DVD Review - All is Lost

Robert Redford won Best Actor by the New York Film Critics Circle for All is Lost. Redford plays an unnamed, middle age sailor, alone on a sailboat in the middle of the Indian Ocean, 1700 nautical miles from the Sumatra Straits, who encounters trouble after trouble on the open water, pushing him closer and closer to death.

Nominated for 4 Independent Spirit Awards, including Best Director for J. C. Chandor who also wrote the screenplay, this is Chandor's second feature and it's almost completely opposite of his first feature Margin Call (2011). Margin Call was dialogue-driven and had a huge cast in a very insular setting. All is Lost has practically no dialogue, only one actor for nearly two hours in a very open setting.

For Chandor, this is a very bold move. To go from a movie that's all about spoken words and human interaction and no special effects to a movie that's all about its visuals and the absence of humanity with tons of special effects and is something that shows his range as a filmmaker and that his scope is not limited.

This movie is all action. It starts with the sailor's boat hitting a cargo container that has somehow been left adrift. The boat strikes the edge of the container and pokes a huge hole in the boat, which causes water to flood into the bottom deck where the sailor eats and sleeps. In fact, the boat hits the container while he's asleep.

Several questions arise that are never answered. All the questions go to how this collision could have happened. First is whether or not the boat were moving, while the sailor slept, because if so, wouldn't an experienced sailor make sure the sail and anchors are done, while he's asleep, especially if he's alone on the boat, so that the boat doesn't drift off course? Secondly, how could a huge container end up in the water and not have sunk to the bottom of the ocean by now? The container looks like it came from a cargo ship. Unless the ship was attacked and sunk, how could that container have just accidentally fallen off?

It's not that any of it matters because this collision proves to be an interesting way to open the film and show how good a sailor this man is and how good he is with dealing with problems on the open water. As we see, the sailor handles these problems very well. He gets the boat away from the container. He patches the hole in the boat and he does so very calmly and steadily.

Later, a powerful storm hits the sailor. A lot of strong wind and rain gets dumped. He's seriously soaked and knocked around. He's in fact terribly battered. Yet, he handles all of it calmly and steadily. It reminded me of the documentary Blackfish (2013). In that movie, a sequence shows a whale trainer who is held in the mouth of an orca that continues to drag him under water and won't let him go. Instead of freaking out, as a lot of people would, the whale trainer remains calm and steady.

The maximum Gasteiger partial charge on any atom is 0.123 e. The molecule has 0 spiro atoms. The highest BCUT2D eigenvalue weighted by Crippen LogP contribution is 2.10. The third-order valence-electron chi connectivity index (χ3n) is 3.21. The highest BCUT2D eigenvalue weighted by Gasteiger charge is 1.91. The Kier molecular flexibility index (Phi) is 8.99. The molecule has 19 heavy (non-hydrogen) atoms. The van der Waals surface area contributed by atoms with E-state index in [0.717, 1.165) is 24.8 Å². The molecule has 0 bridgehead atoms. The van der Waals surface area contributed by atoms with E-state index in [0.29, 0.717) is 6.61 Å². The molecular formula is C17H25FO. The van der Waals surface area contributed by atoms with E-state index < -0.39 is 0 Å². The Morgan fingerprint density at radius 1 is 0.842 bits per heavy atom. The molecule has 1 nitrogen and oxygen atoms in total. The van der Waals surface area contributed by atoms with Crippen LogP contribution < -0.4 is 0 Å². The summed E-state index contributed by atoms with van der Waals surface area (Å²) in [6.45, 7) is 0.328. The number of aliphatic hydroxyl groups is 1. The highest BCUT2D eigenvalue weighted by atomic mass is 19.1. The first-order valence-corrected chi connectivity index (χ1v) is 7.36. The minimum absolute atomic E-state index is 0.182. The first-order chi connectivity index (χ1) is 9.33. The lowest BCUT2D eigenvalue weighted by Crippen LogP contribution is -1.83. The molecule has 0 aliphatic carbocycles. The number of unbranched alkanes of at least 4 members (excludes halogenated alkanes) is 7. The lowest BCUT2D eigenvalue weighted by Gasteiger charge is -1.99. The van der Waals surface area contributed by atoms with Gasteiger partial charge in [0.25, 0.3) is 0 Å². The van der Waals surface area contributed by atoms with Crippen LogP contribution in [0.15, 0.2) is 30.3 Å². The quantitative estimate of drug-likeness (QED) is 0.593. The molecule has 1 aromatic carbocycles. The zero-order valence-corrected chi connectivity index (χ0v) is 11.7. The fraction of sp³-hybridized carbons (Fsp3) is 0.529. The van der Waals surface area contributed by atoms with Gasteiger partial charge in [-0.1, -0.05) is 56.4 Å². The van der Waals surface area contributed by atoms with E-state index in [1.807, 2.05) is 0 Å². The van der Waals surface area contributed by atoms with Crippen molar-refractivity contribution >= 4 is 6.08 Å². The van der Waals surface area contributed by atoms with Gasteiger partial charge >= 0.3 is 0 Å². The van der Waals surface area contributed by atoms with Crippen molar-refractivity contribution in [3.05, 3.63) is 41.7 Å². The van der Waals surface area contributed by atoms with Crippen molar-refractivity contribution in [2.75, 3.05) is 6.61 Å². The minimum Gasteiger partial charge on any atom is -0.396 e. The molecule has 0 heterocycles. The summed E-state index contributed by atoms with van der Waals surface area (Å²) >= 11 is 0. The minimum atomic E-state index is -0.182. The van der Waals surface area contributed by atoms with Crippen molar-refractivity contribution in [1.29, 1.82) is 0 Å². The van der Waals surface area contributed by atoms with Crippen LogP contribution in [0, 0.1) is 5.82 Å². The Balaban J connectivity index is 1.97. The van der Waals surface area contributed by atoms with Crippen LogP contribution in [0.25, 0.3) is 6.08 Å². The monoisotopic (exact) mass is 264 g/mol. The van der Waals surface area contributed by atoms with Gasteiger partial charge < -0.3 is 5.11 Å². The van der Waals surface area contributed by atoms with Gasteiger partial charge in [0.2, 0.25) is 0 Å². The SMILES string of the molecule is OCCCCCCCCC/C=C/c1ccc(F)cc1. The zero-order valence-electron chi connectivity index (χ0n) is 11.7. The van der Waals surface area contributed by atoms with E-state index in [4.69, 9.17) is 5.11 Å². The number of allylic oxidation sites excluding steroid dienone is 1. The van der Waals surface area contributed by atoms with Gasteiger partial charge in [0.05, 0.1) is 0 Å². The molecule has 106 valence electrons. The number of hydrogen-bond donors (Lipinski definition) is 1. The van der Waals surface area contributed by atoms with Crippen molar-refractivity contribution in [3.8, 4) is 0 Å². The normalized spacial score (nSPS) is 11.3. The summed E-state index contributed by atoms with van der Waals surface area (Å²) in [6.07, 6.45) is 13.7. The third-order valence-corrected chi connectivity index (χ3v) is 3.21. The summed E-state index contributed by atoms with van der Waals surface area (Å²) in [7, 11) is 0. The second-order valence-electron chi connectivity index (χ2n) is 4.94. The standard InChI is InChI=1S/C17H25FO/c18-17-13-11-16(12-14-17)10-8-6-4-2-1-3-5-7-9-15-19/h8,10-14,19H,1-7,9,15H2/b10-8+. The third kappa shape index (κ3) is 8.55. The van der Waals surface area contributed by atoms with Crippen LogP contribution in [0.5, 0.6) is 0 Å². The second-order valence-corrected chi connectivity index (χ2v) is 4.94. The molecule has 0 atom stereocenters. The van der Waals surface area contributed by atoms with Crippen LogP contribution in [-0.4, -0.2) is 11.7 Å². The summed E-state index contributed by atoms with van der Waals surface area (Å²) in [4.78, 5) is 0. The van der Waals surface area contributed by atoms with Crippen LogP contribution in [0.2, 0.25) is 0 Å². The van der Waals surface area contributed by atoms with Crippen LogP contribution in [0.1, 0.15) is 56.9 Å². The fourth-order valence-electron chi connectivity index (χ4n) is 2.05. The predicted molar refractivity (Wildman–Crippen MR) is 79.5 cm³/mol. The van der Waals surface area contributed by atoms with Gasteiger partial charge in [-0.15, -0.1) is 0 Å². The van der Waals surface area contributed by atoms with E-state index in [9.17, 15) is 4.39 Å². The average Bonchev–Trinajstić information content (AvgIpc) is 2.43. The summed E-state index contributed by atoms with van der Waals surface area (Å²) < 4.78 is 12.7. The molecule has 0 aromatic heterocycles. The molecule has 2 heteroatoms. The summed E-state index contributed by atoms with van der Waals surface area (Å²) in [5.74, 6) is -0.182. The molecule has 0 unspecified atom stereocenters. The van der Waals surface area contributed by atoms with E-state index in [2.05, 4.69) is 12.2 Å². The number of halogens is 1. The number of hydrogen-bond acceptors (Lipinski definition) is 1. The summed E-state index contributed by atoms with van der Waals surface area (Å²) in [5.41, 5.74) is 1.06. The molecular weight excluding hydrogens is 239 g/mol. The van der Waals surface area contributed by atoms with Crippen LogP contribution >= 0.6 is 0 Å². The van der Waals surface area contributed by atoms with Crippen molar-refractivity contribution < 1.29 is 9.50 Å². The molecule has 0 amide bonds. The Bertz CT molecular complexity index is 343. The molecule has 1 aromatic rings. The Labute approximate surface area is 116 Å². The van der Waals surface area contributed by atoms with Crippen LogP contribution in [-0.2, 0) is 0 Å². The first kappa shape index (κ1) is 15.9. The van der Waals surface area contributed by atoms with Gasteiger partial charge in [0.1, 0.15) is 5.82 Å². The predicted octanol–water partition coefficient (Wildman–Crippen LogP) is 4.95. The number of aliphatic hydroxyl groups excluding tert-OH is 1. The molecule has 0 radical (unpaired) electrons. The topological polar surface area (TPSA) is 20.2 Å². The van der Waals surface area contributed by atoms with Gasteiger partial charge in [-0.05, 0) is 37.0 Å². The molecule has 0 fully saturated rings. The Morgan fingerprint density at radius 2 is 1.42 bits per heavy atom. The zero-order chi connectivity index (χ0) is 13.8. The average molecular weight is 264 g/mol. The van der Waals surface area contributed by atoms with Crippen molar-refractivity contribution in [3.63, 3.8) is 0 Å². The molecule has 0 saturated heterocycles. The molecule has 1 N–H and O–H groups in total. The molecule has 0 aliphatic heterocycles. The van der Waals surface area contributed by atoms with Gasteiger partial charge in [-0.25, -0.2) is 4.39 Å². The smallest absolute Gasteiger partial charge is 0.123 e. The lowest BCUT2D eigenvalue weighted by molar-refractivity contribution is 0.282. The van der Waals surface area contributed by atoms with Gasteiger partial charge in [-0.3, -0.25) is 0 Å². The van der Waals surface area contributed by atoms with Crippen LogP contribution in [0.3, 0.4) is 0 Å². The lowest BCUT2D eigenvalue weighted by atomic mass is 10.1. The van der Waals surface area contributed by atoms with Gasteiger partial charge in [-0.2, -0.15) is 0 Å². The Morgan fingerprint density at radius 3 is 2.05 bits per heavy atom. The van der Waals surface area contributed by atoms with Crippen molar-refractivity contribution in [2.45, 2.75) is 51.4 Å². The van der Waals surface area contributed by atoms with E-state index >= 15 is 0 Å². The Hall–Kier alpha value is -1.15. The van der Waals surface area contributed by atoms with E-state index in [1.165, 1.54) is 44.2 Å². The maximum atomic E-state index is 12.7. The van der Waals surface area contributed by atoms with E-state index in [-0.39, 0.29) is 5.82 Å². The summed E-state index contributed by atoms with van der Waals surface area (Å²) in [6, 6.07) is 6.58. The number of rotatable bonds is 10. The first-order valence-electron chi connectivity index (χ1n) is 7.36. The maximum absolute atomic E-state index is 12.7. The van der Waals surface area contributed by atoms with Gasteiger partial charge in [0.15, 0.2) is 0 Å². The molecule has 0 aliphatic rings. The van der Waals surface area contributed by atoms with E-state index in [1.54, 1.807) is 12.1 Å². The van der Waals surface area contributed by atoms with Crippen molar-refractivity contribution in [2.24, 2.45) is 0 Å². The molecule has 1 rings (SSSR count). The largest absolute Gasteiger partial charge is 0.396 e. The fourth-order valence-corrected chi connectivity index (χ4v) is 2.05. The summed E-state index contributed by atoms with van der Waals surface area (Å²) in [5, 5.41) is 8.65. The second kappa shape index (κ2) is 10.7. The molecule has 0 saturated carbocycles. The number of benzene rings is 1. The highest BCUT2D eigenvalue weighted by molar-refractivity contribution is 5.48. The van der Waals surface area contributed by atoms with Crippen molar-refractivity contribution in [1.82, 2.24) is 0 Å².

Seeing Redford's performance mimic that calmness and steadiness rang true. It showed Redford's character is experienced and knowledgeable about nature. It showed that he understood when it comes to nature, getting freaked out is pointless because you can't control it. All you can control is yourself, so being calm and steady is the best thing to do. Obviously, he's human, so after being beat down, soaked, sun-baked, thirsty and hungry, he does eventually freak out but it's brief yet effective.

Things start to go downhill when the sailor has to abandon the boat and jump onto an air-inflated, life raft. I think Redford has a great acting moment as he wordlessly says goodbye to his boat, but things after that decline for me. One thing is that I didn't buy that the boat would take as long as it did to finally sink out of sight.

Things continued to decline for me when the sailor is passed by, not once, not twice but three-times by cargo ships. He's so close and he's shooting flairs and doesn't get the attention of any of the three. I went with it, but it wouldn't have bothered me so much, if I hadn't seen Captain Phillips (2013). Tom Hanks in that movie was on board a similar size cargo ship. He had binoculars to spot a small, Somaili boat as well as GPS to identify approaching objects. For three of the same kind of ships from Captain Phillips to pass Redford's character and no one notices smacked of ridiculousness, but I went with it, though I would have preferred if the ships hadn't been so close to Redford's or if he never saw them at all.

The movie lost me at the very final scene. Essentially, the unnamed sailor is so defeated that he allows himself to sink under the water, possibly to drown. I didn't buy this, given the actions he takes just prior. For him not to wait for a while, even a little while longer, wasn't believable. I've seen news stories about men lost at sea who have persisted and waited for rescue a lot longer, even with less than Redford's character, so for Redford to give in that moment didn't gel. The recent news story about Jose Salvador Alvarenga has me at a loss here.

Beyond that, Chandor and Redford do craft some interesting and striking moments. The first is Redford atop the mast with a rumble indicating a gathering storm and then the camera swinging out from Redford at the mast to revealing the storm clouds. It was great use of cinematography. Another is Redford in the life raft laying on his side and his hands over his ears, while angelic music plays. It's just a powerful moment and a contradicting one.

All is Lost is nominated for an Academy Award for Best Sound Editing, and I think these two scenes are good examples as to why. Musician Alex Ebert already won the Golden Globe for Best Original Score, and deservedly so.

Three Stars out of Five.
Rated PG-13 for brief strong language.
Running Time: 1 hr. and 45 mins.


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